Fritillaries in a Copper Vase
Fritillaries in a Copper Vase
"Last year I painted almost nothing but flowers to accustom myself to a colour other than grey, that’s to say pink, soft or bright green, light blue, violet, yellow, orange, fine red." Vincent to Wil, Late October, 1887 "For my part — it’s been the case for a long time — I’ve heard so much about you, both from Wil and from Theo — and here in the house there are masses of things that are reminders of you, when I find a nice little jug or a vase or something, then it’s always: Vincent bought that or V. liked that so much scarcely a day passes when we don’t speak of you." Jo van Gogh (Bonger) to Vincent, May 8, 1889
“Last year I painted almost nothing but flowers to accustom myself to a colour other than grey, that’s to say pink, soft or bright green, light blue, violet, yellow, orange, fine red.” Vincent to sister Wil, Late October, 1887
Fritillaries are bulbs which, like tulips, flower in spring. It is therefore easy to work out what time of year Van Gogh painted this picture. The variety which he represents is the imperial fritillary, which was grown in French and Dutch gardens at the end of the 19th century. It has an orange-red flower, with a long stem from which each bulb produces between three and ten flowers. So to compose this bouquet, Vincent used only one or two bulbs, placing the cut flowers in a copper vase.
When he produced this painting, Vincent was living in Paris and was in close contact with Paul Signac. It is not surprising, therefore, to note that Van Gogh applied some of the principles of Neo-Impressionist painting, of which Signac was one of the major figures: pointillist brushwork is used for the background, and a contrast of complementary colours, blue and orange, dominates the painting. However, the influence of these Neo-Impressionist theories remains limited. The separate brushstrokes were only used for a defined surface, the interplay of complementary colours did not limit Van Gogh in his choice of shades in any way, and finally, by choosing a still life, he was moving away from the themes treated by Seurat and his followers.
The painter Emile Bernard would later recall that Vincent was courting ‘La Segatori’, the Italian owner of the Tambourin caf© on the boulevard de Clichy, and used to give her paintings of flowers, “which would last for ever”. Thanks to painted bouquets like this one, the Tambourin would soon become a veritable artificial garden.
This vase of orange and golden flowers is transformed by Vincent van Gogh into a riotous celebration of colour, texture and light. The joyous application of paint conveys the artist’s elevated mood during the period where he lived with his brother, Theo in Paris.
Acquaintances of van Gogh’s gave him flowers every week to use as models for studies. These spectacular blooms are the flower known as the Imperial Crown or Kaiser’s Crown fritillary, which can be seen in European gardens in late April and May.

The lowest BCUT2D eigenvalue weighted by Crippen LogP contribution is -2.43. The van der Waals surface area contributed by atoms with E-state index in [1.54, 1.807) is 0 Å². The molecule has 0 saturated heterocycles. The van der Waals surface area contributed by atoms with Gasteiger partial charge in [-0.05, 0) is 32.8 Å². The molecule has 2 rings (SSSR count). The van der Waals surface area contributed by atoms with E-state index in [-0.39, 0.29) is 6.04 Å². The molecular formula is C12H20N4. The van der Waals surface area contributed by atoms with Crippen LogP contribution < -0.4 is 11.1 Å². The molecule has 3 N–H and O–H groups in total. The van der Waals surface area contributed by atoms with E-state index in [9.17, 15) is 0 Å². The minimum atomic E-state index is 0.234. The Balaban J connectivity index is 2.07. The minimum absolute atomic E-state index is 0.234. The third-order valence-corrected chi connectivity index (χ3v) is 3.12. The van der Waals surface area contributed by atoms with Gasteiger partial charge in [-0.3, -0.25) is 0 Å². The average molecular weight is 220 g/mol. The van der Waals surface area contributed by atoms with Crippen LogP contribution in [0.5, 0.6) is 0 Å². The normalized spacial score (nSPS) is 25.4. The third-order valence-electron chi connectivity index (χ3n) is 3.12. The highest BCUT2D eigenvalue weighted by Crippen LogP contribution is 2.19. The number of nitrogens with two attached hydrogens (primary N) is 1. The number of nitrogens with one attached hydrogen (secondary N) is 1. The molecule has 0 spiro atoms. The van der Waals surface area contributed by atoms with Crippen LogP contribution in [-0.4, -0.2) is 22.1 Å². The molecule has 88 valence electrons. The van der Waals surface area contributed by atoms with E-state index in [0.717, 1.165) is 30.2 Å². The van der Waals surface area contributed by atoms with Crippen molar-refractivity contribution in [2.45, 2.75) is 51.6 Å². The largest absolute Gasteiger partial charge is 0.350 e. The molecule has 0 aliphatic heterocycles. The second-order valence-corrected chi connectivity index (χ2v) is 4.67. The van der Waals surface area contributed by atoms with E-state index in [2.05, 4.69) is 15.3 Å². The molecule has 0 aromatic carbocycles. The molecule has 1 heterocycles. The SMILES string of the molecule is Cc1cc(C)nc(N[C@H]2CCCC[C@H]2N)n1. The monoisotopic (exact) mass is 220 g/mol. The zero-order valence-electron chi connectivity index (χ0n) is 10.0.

The golden flowers stand tall in a copper vase with a few stray specimens balancing the vertical thrust of the arrangement. The shiny patina of the copper vase reflects the colourful flowers and a speckled wall vibrates with a combination of blue, green and yellow hues with flecks of white. Highlights of lavender form a halo around the vase. During this time, van Gogh was experimenting with combinations of opposing colours: in this case, blue and orange; yellow and violet.
Van Gogh’s energetic rendition of a vase of golden blooms in a highly reflective copper vase simulates the heat and light of a glowing sun in front of a starry night sky. This painting foreshadows the moody blues and vibrant golds he uses in a number of other paintings in this exhibition such as Starry night and bedroom at Arles.
Text © National Gallery of Australia, Canberra 2009
From audio tour Masterpieces from Paris: Van Gogh, Cézanne, Gauguin and beyond Post-Impressionism from the Musée d’Orsay
Musee D’ Orsay
Fritillaires, couronne imperiale dans un vase de cuivre – Imperial Fritillaries in a Copper Vase
The copper vase used in this painting is mentioned by Jo, Theo’s new wife in a letter she wrote in May of 1889 to Vincent:
“For my part — it’s been the case for a long time — I’ve heard so much about you, both from Wil and from Theo — and here in the house there are masses of things that are reminders of you, when I find a nice little jug or a vase or something, then it’s always: Vincent bought that or V. liked that so much— scarcely a day passes when we don’t speak of you.” Jo van Gogh (Bonger) to Vincent, May 8, 1889
Apr-May 1887 Fritillaries in a Copper Vase Painting, Oil on Canvas Paris, France: April – May, 1887 Musee d’Orsay Paris, France, Europe F: 213, JH: 1247